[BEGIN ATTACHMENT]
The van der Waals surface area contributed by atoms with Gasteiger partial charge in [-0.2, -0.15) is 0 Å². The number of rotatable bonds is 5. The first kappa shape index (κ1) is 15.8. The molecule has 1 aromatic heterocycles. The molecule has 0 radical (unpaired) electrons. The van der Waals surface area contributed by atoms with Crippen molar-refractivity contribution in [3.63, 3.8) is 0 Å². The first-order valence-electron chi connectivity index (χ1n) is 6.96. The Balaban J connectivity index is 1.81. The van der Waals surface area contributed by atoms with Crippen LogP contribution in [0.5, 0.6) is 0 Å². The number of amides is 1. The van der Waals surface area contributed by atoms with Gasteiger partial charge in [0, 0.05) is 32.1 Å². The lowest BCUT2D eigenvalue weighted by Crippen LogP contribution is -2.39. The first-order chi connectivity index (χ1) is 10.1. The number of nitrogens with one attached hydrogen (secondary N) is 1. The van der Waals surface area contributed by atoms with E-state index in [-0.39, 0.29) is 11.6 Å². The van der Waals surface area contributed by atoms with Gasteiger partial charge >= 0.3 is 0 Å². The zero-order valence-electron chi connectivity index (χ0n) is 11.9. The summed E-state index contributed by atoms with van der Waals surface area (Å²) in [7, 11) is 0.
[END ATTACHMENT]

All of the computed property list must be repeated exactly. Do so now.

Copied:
The van der Waals surface area contributed by atoms with Gasteiger partial charge in [-0.2, -0.15) is 0 Å². The number of rotatable bonds is 5. The first kappa shape index (κ1) is 15.8. The molecule has 1 aromatic heterocycles. The molecule has 0 radical (unpaired) electrons. The van der Waals surface area contributed by atoms with Crippen molar-refractivity contribution in [3.63, 3.8) is 0 Å². The first-order valence-electron chi connectivity index (χ1n) is 6.96. The Balaban J connectivity index is 1.81. The van der Waals surface area contributed by atoms with Crippen LogP contribution in [0.5, 0.6) is 0 Å². The number of amides is 1. The van der Waals surface area contributed by atoms with Gasteiger partial charge in [0, 0.05) is 32.1 Å². The lowest BCUT2D eigenvalue weighted by Crippen LogP contribution is -2.39. The first-order chi connectivity index (χ1) is 10.1. The number of nitrogens with one attached hydrogen (secondary N) is 1. The van der Waals surface area contributed by atoms with E-state index in [-0.39, 0.29) is 11.6 Å². The van der Waals surface area contributed by atoms with Gasteiger partial charge >= 0.3 is 0 Å². The zero-order valence-electron chi connectivity index (χ0n) is 11.9. The summed E-state index contributed by atoms with van der Waals surface area (Å²) in [7, 11) is 0.